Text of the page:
We have passed the midway point of the European footballing season and by now we have a clear picture of how the title race is shaping out to be in most of the leagues, with the serious contenders having been separated from the pretenders.
It also signals the resumption of transfer activities, with the winter window offering clubs a chance to strengthen their squads, by restocking in perceived areas of weaknesses to help them achieve their season objectives.
The timing of the window means that most buys are mostly panic purchases, as clubs are usually desperate to get their hands on players who they perceive can help them either stave the drop down to relegation or help with their title quest, with the result being that more often than not, players signed during the winter transfer are usually tagged as flops.
While there been some genuinely brilliant purchases conducted during the winter transfer window as was the case with Luis Suarez, Virgil Van Dijk and Nemanja Vidic, there are far more cases of the contrary.
In this piece, we would be taking a look at the six worst transfers made in Premier League history during the winter window.
#6 Juan Cuadrado
Fiorentina - Chelsea
Date of arrival - 2 February 2015
Transfer fee - £23.3m
Having impressed significantly in the Italian Serie A, first with Lecce and then Fiorentina, Juan Cuadrado earned a move to Stamford Bridge in February of 2015 in a deal reportedly worth £23.3m, with new Liverpool darling Mohamed Salah going the other way on loan.
The Colombian international came highly revered, with his pace and direct running setting him up to be a success in the Premier League, but it all went horribly off-course.
Cuadrado found playing time extremely hard to come by, having to settle with a spot on the bench or not even being part of matchday squads, before being shipped out on loan to Juventus less than six months after arriving.
In six months at Chelsea, Cuadrado was only able to make 15 appearances in all competitions of which only three were starts without scoring any goal.
He, however, flourished at Juventus, being an integral part of the club's Italian dominance so much so that his loan transfer was made permanent which must have left Chelsea fans wondering what went wrong for the 30-year-old at Chelsea.
#5 Chris Samba
Anzhi Makhachkala - QPR
Date of arrival - 31 January 2013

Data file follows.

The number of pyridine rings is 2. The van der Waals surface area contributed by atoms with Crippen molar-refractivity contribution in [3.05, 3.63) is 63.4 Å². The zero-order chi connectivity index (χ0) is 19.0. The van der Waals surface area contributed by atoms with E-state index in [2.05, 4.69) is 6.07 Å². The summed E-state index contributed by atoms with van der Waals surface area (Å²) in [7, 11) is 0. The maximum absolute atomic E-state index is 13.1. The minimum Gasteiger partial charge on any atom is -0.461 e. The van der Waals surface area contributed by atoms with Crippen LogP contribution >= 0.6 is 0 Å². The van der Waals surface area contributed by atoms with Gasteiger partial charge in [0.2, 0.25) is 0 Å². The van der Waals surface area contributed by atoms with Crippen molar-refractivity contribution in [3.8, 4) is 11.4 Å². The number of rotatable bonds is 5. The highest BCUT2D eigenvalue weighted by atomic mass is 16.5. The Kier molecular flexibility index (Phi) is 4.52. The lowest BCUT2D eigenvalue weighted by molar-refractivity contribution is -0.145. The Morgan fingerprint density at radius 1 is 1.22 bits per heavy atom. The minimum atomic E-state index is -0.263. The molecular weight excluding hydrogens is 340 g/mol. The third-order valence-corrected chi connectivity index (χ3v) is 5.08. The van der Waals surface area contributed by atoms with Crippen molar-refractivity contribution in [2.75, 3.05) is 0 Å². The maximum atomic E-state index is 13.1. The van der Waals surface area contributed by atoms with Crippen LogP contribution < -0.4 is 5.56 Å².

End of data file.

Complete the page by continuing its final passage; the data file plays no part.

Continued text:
Transfer fee - £12.5m
How this man was able to pull off a large transfer deal not once but twice is quite baffling, to say the least.
A brutish defender lacking in any real flair, Samba was not extraordinary even at his best, so it was quite shocking when then moneybags Anzhi Makhachkala sanctioned his purchase in 2012 for £12.3m from Blackburn Rovers on a salary of £100,000/week (making him the highest paid defender in the world at the time), although, in fairness to the Congolese, the Russian club did make a lot of questionable purchases in and around that time.
Even more preposterous was the decision by then QPR manager Harry Redknapp to give the green light on Samba's return to the EPL, but this time with the London club for a fee in the region of £12.5m on a similar salary to the one he received at Anzhi, in a deal which the Russian's club's director said QPR were out of their minds to make.
QPR were in danger of being relegated at the time of his purchase, with Redknapp stating that Samba was the defender that they needed to help them avoid the drop.
The bulky centre-back hardly made any new friends among the Rangers fans when he told them to forget about his salary and focus instead on what he could bring to the table (which admittedly was not much).
It goes without saying that Samba was powerless to stop QPR from going down, even putting in some shambolic performances including one against Fulham for which he had to issue an apology to the fans.
On 2 July 2013 (less than six months later), Samba was once more on the move, this time back to Anzhi in another £12m deal, but that did not last either and he has since been something of a journeyman, failing to stay at any club long enough to prove his worth, further highlighting the folly of QPR's dealing in January 2013.
#4 Guido Carrillo
Monaco - Southampton
Date of arrival - 24 January 2018
Transfer fee - £19.2m
Southampton received a world record fee of £75m when they sold Virgil Van Dijk to Liverpool in January 2018 and as such had excess cash to burn and like most other clubs who found themselves in similar positions, The Saints splashed the cash on a player who proved to not be worth it.